participation in organizational decisions than

will newcomers who undergo informal individual

socialization.

Table 12 reports the results of the full model regres-

sion for participation. The data do not support the hypoth-

esis. The regression correlation coefficient is not sig-

nificant and neither are the independent variables. Only

socialization strategy approaches significance (p = .0691).










Table 11

General Satisfaction
Regression Using Full Model


Significance
Variable Coefficient Level



Socialization Strategy .1815 .2869 (ns)


Entry Skill Level .0188 .4539 (ns)


Similar Work Experience .0132 .5402 (ns)


Self-Monitoring -.3901 .4975 (ns)


Locus of Control -.3821 .4165 (ns)


Job Variety -.0103 .4910 (ns)




Full Model R2 = .0831

(p = .5398)


N = 63










Table 12

Participation
Regression Using Full Model


Variable


Socialization Strategy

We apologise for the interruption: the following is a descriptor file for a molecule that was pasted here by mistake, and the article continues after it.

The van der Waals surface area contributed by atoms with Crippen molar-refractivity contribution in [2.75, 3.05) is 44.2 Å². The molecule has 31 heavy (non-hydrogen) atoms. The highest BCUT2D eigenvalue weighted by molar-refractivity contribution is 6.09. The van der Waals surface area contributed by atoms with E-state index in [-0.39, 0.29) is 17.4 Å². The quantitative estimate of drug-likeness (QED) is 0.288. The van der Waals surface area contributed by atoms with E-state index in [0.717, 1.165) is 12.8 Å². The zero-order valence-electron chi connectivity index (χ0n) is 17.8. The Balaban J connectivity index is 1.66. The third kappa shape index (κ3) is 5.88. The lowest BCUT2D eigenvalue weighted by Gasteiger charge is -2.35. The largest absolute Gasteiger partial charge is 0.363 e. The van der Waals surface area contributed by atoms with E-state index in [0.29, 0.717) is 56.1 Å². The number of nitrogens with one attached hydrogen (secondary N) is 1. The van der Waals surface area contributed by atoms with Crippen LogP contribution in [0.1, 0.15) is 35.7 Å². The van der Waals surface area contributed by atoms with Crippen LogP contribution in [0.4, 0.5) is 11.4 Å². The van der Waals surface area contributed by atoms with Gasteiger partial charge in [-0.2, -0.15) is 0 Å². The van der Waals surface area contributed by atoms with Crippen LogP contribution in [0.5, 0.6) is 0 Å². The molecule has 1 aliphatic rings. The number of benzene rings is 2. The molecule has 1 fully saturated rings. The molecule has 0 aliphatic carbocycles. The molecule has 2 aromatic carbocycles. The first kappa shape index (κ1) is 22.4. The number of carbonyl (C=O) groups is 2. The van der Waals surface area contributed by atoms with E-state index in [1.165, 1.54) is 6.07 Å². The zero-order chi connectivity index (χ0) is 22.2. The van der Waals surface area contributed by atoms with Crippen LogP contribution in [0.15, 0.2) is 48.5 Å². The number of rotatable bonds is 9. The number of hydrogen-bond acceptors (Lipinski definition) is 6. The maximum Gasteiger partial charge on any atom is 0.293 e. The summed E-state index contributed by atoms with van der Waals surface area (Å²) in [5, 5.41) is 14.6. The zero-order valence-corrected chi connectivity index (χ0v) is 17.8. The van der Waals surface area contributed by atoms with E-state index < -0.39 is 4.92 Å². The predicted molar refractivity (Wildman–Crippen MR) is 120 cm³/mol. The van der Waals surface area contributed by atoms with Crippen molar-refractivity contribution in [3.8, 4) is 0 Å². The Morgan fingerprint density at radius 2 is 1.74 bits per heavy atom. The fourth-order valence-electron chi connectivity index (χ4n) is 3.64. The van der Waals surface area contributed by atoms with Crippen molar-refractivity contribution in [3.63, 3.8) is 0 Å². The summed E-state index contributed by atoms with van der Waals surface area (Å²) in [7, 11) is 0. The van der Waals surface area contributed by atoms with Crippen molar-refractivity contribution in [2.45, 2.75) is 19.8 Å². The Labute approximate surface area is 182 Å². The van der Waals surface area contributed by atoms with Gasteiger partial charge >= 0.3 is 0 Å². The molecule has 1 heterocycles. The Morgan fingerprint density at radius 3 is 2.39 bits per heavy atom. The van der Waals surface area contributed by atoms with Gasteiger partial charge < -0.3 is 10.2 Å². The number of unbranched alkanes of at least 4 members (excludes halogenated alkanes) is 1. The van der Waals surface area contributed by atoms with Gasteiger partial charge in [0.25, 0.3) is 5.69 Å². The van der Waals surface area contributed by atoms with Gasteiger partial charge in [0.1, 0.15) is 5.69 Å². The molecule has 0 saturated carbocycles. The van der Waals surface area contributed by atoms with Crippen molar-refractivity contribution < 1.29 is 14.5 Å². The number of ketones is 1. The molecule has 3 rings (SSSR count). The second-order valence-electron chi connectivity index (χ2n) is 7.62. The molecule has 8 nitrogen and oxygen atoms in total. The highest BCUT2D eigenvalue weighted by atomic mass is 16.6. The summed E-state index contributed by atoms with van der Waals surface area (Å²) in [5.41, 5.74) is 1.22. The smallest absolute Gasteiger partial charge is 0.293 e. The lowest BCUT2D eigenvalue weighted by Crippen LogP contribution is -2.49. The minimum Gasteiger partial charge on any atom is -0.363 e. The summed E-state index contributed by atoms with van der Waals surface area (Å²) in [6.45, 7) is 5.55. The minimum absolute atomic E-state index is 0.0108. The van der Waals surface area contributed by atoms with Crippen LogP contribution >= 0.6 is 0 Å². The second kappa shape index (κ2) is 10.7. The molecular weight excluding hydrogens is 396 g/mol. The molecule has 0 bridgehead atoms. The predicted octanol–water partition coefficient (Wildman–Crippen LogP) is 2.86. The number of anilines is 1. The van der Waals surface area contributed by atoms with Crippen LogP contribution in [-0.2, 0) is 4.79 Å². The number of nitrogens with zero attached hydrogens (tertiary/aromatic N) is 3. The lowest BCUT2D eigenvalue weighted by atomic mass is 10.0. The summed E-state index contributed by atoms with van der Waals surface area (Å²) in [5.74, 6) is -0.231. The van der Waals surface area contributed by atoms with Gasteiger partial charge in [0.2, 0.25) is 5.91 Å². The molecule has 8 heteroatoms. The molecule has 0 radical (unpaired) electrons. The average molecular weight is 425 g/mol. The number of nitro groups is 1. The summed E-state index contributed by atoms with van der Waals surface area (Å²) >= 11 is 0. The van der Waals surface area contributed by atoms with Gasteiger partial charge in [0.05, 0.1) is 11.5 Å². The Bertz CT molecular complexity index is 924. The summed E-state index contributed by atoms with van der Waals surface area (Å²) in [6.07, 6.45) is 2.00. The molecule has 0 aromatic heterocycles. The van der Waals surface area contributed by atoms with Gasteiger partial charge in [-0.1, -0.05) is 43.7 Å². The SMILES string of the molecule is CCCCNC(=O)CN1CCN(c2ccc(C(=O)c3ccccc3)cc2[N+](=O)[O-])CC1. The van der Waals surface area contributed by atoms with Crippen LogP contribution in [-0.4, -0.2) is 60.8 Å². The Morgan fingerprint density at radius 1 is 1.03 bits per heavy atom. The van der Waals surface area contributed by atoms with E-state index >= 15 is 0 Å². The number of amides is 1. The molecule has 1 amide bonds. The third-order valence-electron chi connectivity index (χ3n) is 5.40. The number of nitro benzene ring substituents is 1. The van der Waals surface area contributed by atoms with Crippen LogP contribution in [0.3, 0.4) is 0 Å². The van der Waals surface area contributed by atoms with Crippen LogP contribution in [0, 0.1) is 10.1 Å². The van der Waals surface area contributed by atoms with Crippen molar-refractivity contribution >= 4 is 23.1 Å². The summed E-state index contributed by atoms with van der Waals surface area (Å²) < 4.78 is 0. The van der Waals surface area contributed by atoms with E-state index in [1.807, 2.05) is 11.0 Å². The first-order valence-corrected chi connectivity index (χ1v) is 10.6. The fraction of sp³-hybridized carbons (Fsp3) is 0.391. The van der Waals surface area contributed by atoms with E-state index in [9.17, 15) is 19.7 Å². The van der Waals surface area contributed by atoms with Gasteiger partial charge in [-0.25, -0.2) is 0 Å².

Entry Skill Level


Similar Work Experience


Self-Monitoring


Locus of Control


Job Variety


Coefficient


.3401


-.0401


.0325


-.2461


.3564


.0163


Significance
Level


.0691 (ns)


.1548 (ns)


.1986 (ns)


.6897 (ns)


.4634 (ns)


.2942 (ns)


Full Model R2 = .0995

(p = .3798)


N = 63


---










From these data and analysis, we can not predict that

organizational participation will be influenced by group or

individual entry into the organization. However, since

employees with formal group socialization did have a higher

mean score on participation (Table 8) and because socializa-

tion strategy approached a significant level when correlated

with participation (Table 7), a relationship between social-